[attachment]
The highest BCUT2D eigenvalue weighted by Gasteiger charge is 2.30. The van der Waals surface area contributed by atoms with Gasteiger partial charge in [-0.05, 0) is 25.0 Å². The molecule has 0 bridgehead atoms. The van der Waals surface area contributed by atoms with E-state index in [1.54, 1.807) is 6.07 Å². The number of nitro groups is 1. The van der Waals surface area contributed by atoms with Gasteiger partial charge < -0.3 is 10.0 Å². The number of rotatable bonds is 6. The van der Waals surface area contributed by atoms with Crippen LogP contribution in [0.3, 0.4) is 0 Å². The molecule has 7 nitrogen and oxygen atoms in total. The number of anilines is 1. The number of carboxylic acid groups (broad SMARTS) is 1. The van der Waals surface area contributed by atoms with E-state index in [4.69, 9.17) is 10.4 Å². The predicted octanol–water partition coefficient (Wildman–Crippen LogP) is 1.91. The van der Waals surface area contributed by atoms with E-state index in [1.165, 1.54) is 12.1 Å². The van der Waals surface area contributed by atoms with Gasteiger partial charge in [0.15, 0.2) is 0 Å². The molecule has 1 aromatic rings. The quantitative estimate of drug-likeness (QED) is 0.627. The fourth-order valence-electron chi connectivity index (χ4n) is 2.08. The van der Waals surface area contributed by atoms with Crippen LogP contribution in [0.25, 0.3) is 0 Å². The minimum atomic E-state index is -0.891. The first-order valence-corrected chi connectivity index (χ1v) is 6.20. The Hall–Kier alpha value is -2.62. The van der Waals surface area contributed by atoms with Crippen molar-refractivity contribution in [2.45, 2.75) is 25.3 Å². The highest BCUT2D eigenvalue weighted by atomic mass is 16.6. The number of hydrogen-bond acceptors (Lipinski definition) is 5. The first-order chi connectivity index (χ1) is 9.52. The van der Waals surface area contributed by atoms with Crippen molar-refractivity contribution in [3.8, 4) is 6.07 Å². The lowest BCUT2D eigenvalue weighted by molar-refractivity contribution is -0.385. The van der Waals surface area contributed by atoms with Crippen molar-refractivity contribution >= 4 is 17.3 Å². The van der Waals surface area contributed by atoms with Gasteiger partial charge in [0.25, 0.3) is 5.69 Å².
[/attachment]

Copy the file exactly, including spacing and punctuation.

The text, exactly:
The highest BCUT2D eigenvalue weighted by Gasteiger charge is 2.30. The van der Waals surface area contributed by atoms with Gasteiger partial charge in [-0.05, 0) is 25.0 Å². The molecule has 0 bridgehead atoms. The van der Waals surface area contributed by atoms with E-state index in [1.54, 1.807) is 6.07 Å². The number of nitro groups is 1. The van der Waals surface area contributed by atoms with Gasteiger partial charge < -0.3 is 10.0 Å². The number of rotatable bonds is 6. The van der Waals surface area contributed by atoms with Crippen LogP contribution in [0.3, 0.4) is 0 Å². The molecule has 7 nitrogen and oxygen atoms in total. The number of anilines is 1. The number of carboxylic acid groups (broad SMARTS) is 1. The van der Waals surface area contributed by atoms with E-state index in [4.69, 9.17) is 10.4 Å². The predicted octanol–water partition coefficient (Wildman–Crippen LogP) is 1.91. The van der Waals surface area contributed by atoms with E-state index in [1.165, 1.54) is 12.1 Å². The van der Waals surface area contributed by atoms with Gasteiger partial charge in [0.15, 0.2) is 0 Å². The molecule has 1 aromatic rings. The quantitative estimate of drug-likeness (QED) is 0.627. The fourth-order valence-electron chi connectivity index (χ4n) is 2.08. The van der Waals surface area contributed by atoms with Crippen LogP contribution in [0.25, 0.3) is 0 Å². The minimum atomic E-state index is -0.891. The first-order valence-corrected chi connectivity index (χ1v) is 6.20. The Hall–Kier alpha value is -2.62. The van der Waals surface area contributed by atoms with Crippen molar-refractivity contribution in [2.45, 2.75) is 25.3 Å². The highest BCUT2D eigenvalue weighted by atomic mass is 16.6. The number of hydrogen-bond acceptors (Lipinski definition) is 5. The first-order chi connectivity index (χ1) is 9.52. The van der Waals surface area contributed by atoms with Crippen molar-refractivity contribution in [3.8, 4) is 6.07 Å². The lowest BCUT2D eigenvalue weighted by molar-refractivity contribution is -0.385. The van der Waals surface area contributed by atoms with Crippen molar-refractivity contribution >= 4 is 17.3 Å². The van der Waals surface area contributed by atoms with Gasteiger partial charge in [0.25, 0.3) is 5.69 Å².